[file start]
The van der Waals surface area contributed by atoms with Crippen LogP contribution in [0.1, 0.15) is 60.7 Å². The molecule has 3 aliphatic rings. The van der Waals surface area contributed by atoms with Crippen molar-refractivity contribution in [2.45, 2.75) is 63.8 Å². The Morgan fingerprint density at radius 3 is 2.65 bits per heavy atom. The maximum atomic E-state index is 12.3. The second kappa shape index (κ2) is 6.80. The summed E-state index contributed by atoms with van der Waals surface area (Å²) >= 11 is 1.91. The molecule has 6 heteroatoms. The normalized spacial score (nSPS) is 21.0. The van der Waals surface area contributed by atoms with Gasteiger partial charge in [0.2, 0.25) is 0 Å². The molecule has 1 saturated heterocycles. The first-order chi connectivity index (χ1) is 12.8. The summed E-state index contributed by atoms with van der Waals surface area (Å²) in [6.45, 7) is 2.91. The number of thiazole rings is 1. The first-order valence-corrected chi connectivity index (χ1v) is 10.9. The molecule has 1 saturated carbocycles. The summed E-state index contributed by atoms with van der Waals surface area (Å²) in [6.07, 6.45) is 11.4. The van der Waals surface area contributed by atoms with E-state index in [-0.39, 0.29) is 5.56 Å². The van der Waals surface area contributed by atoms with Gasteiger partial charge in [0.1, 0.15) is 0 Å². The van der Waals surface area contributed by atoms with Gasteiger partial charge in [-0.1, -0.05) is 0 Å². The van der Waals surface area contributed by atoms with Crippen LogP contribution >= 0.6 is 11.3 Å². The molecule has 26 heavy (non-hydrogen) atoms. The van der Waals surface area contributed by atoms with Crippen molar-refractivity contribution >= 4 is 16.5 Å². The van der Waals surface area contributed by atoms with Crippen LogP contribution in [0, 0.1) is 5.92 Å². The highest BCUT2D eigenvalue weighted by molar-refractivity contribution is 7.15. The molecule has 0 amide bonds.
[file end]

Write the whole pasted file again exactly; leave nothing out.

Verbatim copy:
The van der Waals surface area contributed by atoms with Crippen LogP contribution in [0.1, 0.15) is 60.7 Å². The molecule has 3 aliphatic rings. The van der Waals surface area contributed by atoms with Crippen molar-refractivity contribution in [2.45, 2.75) is 63.8 Å². The Morgan fingerprint density at radius 3 is 2.65 bits per heavy atom. The maximum atomic E-state index is 12.3. The second kappa shape index (κ2) is 6.80. The summed E-state index contributed by atoms with van der Waals surface area (Å²) >= 11 is 1.91. The molecule has 6 heteroatoms. The normalized spacial score (nSPS) is 21.0. The van der Waals surface area contributed by atoms with Gasteiger partial charge in [0.2, 0.25) is 0 Å². The molecule has 1 saturated heterocycles. The first-order chi connectivity index (χ1) is 12.8. The summed E-state index contributed by atoms with van der Waals surface area (Å²) in [6.45, 7) is 2.91. The number of thiazole rings is 1. The first-order valence-corrected chi connectivity index (χ1v) is 10.9. The molecule has 1 saturated carbocycles. The summed E-state index contributed by atoms with van der Waals surface area (Å²) in [6.07, 6.45) is 11.4. The van der Waals surface area contributed by atoms with E-state index in [-0.39, 0.29) is 5.56 Å². The van der Waals surface area contributed by atoms with Gasteiger partial charge in [0.1, 0.15) is 0 Å². The van der Waals surface area contributed by atoms with Gasteiger partial charge in [-0.1, -0.05) is 0 Å². The van der Waals surface area contributed by atoms with Crippen LogP contribution >= 0.6 is 11.3 Å². The molecule has 26 heavy (non-hydrogen) atoms. The van der Waals surface area contributed by atoms with Crippen molar-refractivity contribution >= 4 is 16.5 Å². The van der Waals surface area contributed by atoms with Crippen LogP contribution in [0, 0.1) is 5.92 Å². The highest BCUT2D eigenvalue weighted by molar-refractivity contribution is 7.15. The molecule has 0 amide bonds.